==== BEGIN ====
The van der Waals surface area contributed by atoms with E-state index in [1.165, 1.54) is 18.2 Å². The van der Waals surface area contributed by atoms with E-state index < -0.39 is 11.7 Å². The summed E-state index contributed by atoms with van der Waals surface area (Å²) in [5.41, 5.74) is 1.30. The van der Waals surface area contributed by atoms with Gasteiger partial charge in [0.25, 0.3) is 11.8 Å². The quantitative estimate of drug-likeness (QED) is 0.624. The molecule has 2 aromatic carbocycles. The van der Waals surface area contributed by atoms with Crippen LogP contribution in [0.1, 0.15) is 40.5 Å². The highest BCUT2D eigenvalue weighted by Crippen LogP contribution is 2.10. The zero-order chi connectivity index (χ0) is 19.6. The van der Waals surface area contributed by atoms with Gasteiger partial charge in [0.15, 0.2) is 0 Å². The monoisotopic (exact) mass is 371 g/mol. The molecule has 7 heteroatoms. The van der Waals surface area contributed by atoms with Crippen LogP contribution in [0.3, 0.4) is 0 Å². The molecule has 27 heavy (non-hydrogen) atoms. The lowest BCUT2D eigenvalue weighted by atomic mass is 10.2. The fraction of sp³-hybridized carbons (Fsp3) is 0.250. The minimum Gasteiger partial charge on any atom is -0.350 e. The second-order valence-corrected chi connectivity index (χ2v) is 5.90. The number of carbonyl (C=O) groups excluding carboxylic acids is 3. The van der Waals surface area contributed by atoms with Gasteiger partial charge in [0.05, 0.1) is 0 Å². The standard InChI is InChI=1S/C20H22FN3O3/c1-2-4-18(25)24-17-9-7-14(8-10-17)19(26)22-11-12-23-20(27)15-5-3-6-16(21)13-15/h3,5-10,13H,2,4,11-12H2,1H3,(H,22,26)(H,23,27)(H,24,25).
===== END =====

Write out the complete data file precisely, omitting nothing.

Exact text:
The van der Waals surface area contributed by atoms with E-state index in [1.165, 1.54) is 18.2 Å². The van der Waals surface area contributed by atoms with E-state index < -0.39 is 11.7 Å². The summed E-state index contributed by atoms with van der Waals surface area (Å²) in [5.41, 5.74) is 1.30. The van der Waals surface area contributed by atoms with Gasteiger partial charge in [0.25, 0.3) is 11.8 Å². The quantitative estimate of drug-likeness (QED) is 0.624. The molecule has 2 aromatic carbocycles. The van der Waals surface area contributed by atoms with Crippen LogP contribution in [0.1, 0.15) is 40.5 Å². The highest BCUT2D eigenvalue weighted by Crippen LogP contribution is 2.10. The zero-order chi connectivity index (χ0) is 19.6. The van der Waals surface area contributed by atoms with Gasteiger partial charge in [0.15, 0.2) is 0 Å². The monoisotopic (exact) mass is 371 g/mol. The molecule has 7 heteroatoms. The van der Waals surface area contributed by atoms with Crippen LogP contribution in [0.3, 0.4) is 0 Å². The molecule has 27 heavy (non-hydrogen) atoms. The lowest BCUT2D eigenvalue weighted by atomic mass is 10.2. The fraction of sp³-hybridized carbons (Fsp3) is 0.250. The minimum Gasteiger partial charge on any atom is -0.350 e. The second-order valence-corrected chi connectivity index (χ2v) is 5.90. The number of carbonyl (C=O) groups excluding carboxylic acids is 3. The van der Waals surface area contributed by atoms with Gasteiger partial charge in [0.05, 0.1) is 0 Å². The standard InChI is InChI=1S/C20H22FN3O3/c1-2-4-18(25)24-17-9-7-14(8-10-17)19(26)22-11-12-23-20(27)15-5-3-6-16(21)13-15/h3,5-10,13H,2,4,11-12H2,1H3,(H,22,26)(H,23,27)(H,24,25).